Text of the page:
Monday, February 28, 2011


Product Description

Chalky in nature, Kirby White natural limestone, quarried in Salado, Texas, is a bright white limestone with a relatively uniform color scheme. Occasionally, due to the inherent variances in natural stone, a handful of Kirby White natural limestone also has additional color (typically cream). Nevertheless, with Kirby White natural limestone, you can be certain you will receive the very best in natural stone quality, coverage and customer service.

Kirby White natural limestone is typically used with a white mortar, which assists in providing the uniform color scheme our clients often desire when utilizing this natural stone product.

Kirby White limestone is quarried in Salado, Texas. For more information or photographs pertaining to Kirby Stone Company’s Kirby White natural limestone products, please visit the Autumn Blend portion of our website. You may get there immediately by clicking HERE.

Product Availability

Kirby Stone Company’s Kirby White natural limestone products are available in a variety of different styles and product types. A full list of available products is listed below. Should you have any questions regarding terminology, you may access Kirby Stone Company’s Stone 101 Lessons by clicking HERE.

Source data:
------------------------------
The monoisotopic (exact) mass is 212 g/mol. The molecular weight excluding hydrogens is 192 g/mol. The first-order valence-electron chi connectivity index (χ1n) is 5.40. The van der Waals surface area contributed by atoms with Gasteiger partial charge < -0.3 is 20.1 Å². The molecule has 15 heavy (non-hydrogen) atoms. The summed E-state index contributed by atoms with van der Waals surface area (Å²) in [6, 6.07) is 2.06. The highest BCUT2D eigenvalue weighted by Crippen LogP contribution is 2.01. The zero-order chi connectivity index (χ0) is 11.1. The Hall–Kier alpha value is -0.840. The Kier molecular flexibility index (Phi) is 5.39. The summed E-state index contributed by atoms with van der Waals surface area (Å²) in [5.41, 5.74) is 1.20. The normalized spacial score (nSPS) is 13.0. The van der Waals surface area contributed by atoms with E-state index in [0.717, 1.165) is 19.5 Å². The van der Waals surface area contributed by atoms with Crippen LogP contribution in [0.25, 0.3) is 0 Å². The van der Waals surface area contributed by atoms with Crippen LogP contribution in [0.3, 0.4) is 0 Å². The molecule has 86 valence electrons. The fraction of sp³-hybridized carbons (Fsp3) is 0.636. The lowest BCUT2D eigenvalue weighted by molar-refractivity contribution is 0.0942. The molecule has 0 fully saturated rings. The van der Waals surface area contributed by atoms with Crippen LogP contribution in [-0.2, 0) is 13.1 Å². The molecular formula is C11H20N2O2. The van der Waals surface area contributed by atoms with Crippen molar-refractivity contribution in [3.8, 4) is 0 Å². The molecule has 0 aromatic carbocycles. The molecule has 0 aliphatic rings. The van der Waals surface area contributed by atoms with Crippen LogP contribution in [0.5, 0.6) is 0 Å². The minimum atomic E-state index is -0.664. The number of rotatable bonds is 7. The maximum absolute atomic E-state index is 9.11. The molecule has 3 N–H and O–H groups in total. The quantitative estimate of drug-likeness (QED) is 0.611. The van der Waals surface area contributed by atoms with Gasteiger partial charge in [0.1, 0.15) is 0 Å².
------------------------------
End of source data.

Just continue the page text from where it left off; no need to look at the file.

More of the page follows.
• Sawn Chopped Stone
  • Thin Veneer Chopped Stone
  • 3” to 5” Flagstone
  • Thin Veneer Flagstone
  • 1" to 3" Split Patio Stone
  • Sawn Patio Stone
  • Sawn Hearths and Lintels
  • Sawn Blocks
  • Mill Blocks

For more information regarding all of our stone products, please visit Kirby Stone Company, LLC online at



Tuesday, February 22, 2011


Kirby Stone Company, LLC is offering a monthly spotlight on landmarks, both domestic and international, built with natural stone. The use of natural stone in the designs of these historic structures is no coincidence. The characteristics of natural stone, its beauty, timelessness and strength, are all reasons architects from the the modern era to the medieval ages used natural stone to build their master pieces.

As the month of February quickly comes to an end, the month known for Valentine's Day, Kirby Stone Company, LLC thought it noteworthy to discuss the Taj Mahal, an international historic project deemed "the epitome of love."

First, let's discuss what the Taj Mahal ACTUALLY is, its history and why it is acknowledged as one of the world's most famous symbols of love.

The Taj Mahal mausoleum stands at one end of the garden and rises from a 313 foot platform, displaying the structure's beautiful white marble. The tomb's structure is an octagonal shape with high portals on each side. The exterior of the tomb is characterized as a white marble exterior, inlaid with semiprecious stones. Arabic inscriptions, floral designs, and other prominent features of the tomb's interior are accented with quartz and marbles. The most recognizable feature, the roofing dome, forms a bulb reaching 115 feet.

Completed around 1653, the Taj Mahal is a mausoleum located along the Yamuna River in Agra, Uttar Pradesh state India. After over twenty years of construction, the Taj Mahal now stands as one of the eight wonders of the world, a UNESCO World Heritage Site and the final resting place for Shah Jahan and Mumtaz Mahal.